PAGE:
by José M. López Sierra – Puerto Rico
The history of the United Nations (UN) and Decolonization posted by the UN on its website is inaccurate.
There are not 17 Non- Self- Governing Territories, because Puerto Rico is not on that list. Therefore, there are 18. Why?
The Nationalist Party revolted on October 30, 1950. Although it was unsuccessful in attaining Puerto Rico independence, the United States Government (USG) decided to try to hide the fact that Puerto Rico is its colony.
The USG worked with Luis Munoz Marin in 1952 to hide the United States (US) colony by naming it, “The Commonwealth of Puerto Rico”.
With the help of Luis Munoz Marin, the USG asked the UN to remove Puerto Rico from its list of colonies in 1953 alleging that Puerto Rico had attained self-government. The UN bought it, and although it knows today that the USG lied, the UN has never returned Puerto Rico back on its list of colonies. The UN is afraid of the USG! https://www.youtube.com/watch?v=otzBslJLbI0
Therefore, the UN is not telling the truth when it says in the paragraph below that, “Today, fewer than 2 million people live in such territories”. Puerto Rico alone has more than 3 million people. In fact, because of 120 years of Puerto Rican colonialism, today more Puerto Ricans live away from their national territory!
Join the permanent resistance to force the USG to comply with the UN’s Charter that prohibits colonialism, and the 37 UN resolutions asking it to immediately return Puerto Rico’s sovereignty to the Puerto Ricans. We must, because those who hide the truth to continue to exploit other human beings don’t believe in LIBERTY AND IN JUSTICE FOR ALL! https://www.facebook.com/groups/1697349163904877/
The history of the United Nations (UN) and Decolonization found below is posted on the official UN website at this link: https://www.un.org/en/decolonization/history.shtml
“When the United Nations was established in 1945, 750 million people – almost a third of the world’s population – lived in Territories that were non-self-governing, dependent on colonial Powers. Today, fewer than 2 million people live in such Territories.
The Charter of the United Nations established, in Chapter XI (Articles 73 and 74), the principles that continue to guide United Nations decolonization efforts, including respect for self-determination of all peoples.
The United Nations Charter also established the International Trusteeship System in Chapter XII (articles 75-85) and the Trusteeship Council in Chapter XIII (articles 86-91) to monitor certain Territories, known as «Trust» Territories. Those Territories, each subject to separate agreements with administering States, were formally administered under Mandates from the League of Nations, or were separated from countries defeated in the Second World War, or were voluntarily placed under the system by States responsible for their administration. Eleven Territories were placed under this system.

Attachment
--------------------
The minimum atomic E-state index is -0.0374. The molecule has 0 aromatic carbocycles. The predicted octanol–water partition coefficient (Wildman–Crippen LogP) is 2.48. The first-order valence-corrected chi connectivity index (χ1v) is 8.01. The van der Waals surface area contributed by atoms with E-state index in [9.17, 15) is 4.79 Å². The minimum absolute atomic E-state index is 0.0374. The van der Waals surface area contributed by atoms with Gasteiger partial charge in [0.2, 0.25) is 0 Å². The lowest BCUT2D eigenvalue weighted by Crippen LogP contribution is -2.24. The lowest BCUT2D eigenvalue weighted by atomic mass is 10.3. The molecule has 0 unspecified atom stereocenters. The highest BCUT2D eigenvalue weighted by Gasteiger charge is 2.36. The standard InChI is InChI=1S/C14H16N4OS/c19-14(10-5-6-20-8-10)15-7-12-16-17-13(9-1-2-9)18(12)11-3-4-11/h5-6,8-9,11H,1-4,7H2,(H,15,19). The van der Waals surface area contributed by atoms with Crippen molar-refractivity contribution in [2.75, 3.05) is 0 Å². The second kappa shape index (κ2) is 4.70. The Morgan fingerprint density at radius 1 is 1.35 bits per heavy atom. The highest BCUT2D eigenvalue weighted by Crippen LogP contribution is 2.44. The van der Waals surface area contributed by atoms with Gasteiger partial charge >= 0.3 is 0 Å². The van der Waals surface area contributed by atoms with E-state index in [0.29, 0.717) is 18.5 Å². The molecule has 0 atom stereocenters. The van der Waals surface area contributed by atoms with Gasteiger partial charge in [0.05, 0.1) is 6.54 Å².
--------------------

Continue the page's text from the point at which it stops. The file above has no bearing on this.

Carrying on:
Since the creation of the United Nations more than 80 former colonies have gained their independence. Among them, all eleven Trust Territories have achieved self-determination through independence or free association with an independent State. There are 17 Non-Self-Governing Territories remaining today.
The Charter binds administering Powers to recognize that the interests of dependent Territories are paramount, to agree to promote social, economic, political and educational progress in the Territories, to assist in developing appropriate forms of self-government and to take into account the political aspirations and stages of development and advancement of each Territory. Administering Powers are also obliged under the Charter to convey to the United Nations information on conditions in the Territories. The United Nations monitors progress towards self-determination in the Territories.
Hoping to speed the progress of decolonization, the General Assembly adopted, in 1960, the Declaration on the Granting of Independence to Colonial Countries and Peoples. Known as the Declaration on decolonization, it stated that all people have a right to self-determination and proclaimed that colonialism should be brought to a speedy and unconditional end.
In 1962 the General Assembly established the Special Committee on Decolonization to monitor implementation of the Declaration and to make recommendations on its application.
In 1990, the General Assembly proclaimed 1990-2000 as the International Decade for the Eradication of Colonialism and adopted a Plan of Action. In 2001, the Second International Decade for the Eradication of Colonialism was proclaimed. In 2011, the General Assembly proclaimed 2011-2020 as the Third International Decade for the Eradication of Colonialism.”